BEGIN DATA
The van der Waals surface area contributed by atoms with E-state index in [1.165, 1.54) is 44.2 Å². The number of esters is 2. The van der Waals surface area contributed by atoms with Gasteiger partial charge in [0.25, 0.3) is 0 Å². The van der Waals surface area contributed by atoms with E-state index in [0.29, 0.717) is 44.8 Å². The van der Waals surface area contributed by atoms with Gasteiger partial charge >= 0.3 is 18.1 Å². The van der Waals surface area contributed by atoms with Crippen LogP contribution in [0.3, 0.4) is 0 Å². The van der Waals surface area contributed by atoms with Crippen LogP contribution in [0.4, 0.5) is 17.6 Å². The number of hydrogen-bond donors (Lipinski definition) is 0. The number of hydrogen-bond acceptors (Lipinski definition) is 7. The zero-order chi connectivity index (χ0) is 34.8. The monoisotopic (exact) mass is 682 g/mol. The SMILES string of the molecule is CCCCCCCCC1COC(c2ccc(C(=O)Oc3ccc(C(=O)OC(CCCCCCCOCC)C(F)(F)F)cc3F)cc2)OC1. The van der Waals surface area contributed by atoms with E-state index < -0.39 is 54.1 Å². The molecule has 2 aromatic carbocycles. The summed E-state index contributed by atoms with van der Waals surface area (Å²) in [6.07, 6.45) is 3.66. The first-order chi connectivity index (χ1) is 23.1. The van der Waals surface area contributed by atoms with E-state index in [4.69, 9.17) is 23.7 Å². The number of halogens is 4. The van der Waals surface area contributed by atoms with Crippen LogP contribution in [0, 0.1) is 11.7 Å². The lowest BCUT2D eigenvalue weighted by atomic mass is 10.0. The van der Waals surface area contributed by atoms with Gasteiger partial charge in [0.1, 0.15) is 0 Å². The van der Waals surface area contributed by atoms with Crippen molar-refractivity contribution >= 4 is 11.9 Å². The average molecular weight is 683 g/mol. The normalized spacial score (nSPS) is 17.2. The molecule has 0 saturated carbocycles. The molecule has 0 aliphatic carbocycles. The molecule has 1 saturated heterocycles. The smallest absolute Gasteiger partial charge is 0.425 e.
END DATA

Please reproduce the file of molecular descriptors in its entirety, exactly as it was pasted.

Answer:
The van der Waals surface area contributed by atoms with E-state index in [1.165, 1.54) is 44.2 Å². The number of esters is 2. The van der Waals surface area contributed by atoms with Gasteiger partial charge in [0.25, 0.3) is 0 Å². The van der Waals surface area contributed by atoms with E-state index in [0.29, 0.717) is 44.8 Å². The van der Waals surface area contributed by atoms with Gasteiger partial charge >= 0.3 is 18.1 Å². The van der Waals surface area contributed by atoms with Crippen LogP contribution in [0.3, 0.4) is 0 Å². The van der Waals surface area contributed by atoms with Crippen LogP contribution in [0.4, 0.5) is 17.6 Å². The number of hydrogen-bond donors (Lipinski definition) is 0. The number of hydrogen-bond acceptors (Lipinski definition) is 7. The zero-order chi connectivity index (χ0) is 34.8. The monoisotopic (exact) mass is 682 g/mol. The SMILES string of the molecule is CCCCCCCCC1COC(c2ccc(C(=O)Oc3ccc(C(=O)OC(CCCCCCCOCC)C(F)(F)F)cc3F)cc2)OC1. The van der Waals surface area contributed by atoms with E-state index < -0.39 is 54.1 Å². The molecule has 2 aromatic carbocycles. The summed E-state index contributed by atoms with van der Waals surface area (Å²) in [6.07, 6.45) is 3.66. The first-order chi connectivity index (χ1) is 23.1. The van der Waals surface area contributed by atoms with E-state index in [4.69, 9.17) is 23.7 Å². The number of halogens is 4. The van der Waals surface area contributed by atoms with Crippen LogP contribution in [0, 0.1) is 11.7 Å². The lowest BCUT2D eigenvalue weighted by atomic mass is 10.0. The van der Waals surface area contributed by atoms with Gasteiger partial charge in [0.1, 0.15) is 0 Å². The van der Waals surface area contributed by atoms with Crippen molar-refractivity contribution >= 4 is 11.9 Å². The average molecular weight is 683 g/mol. The normalized spacial score (nSPS) is 17.2. The molecule has 0 saturated carbocycles. The molecule has 0 aliphatic carbocycles. The molecule has 1 saturated heterocycles. The smallest absolute Gasteiger partial charge is 0.425 e.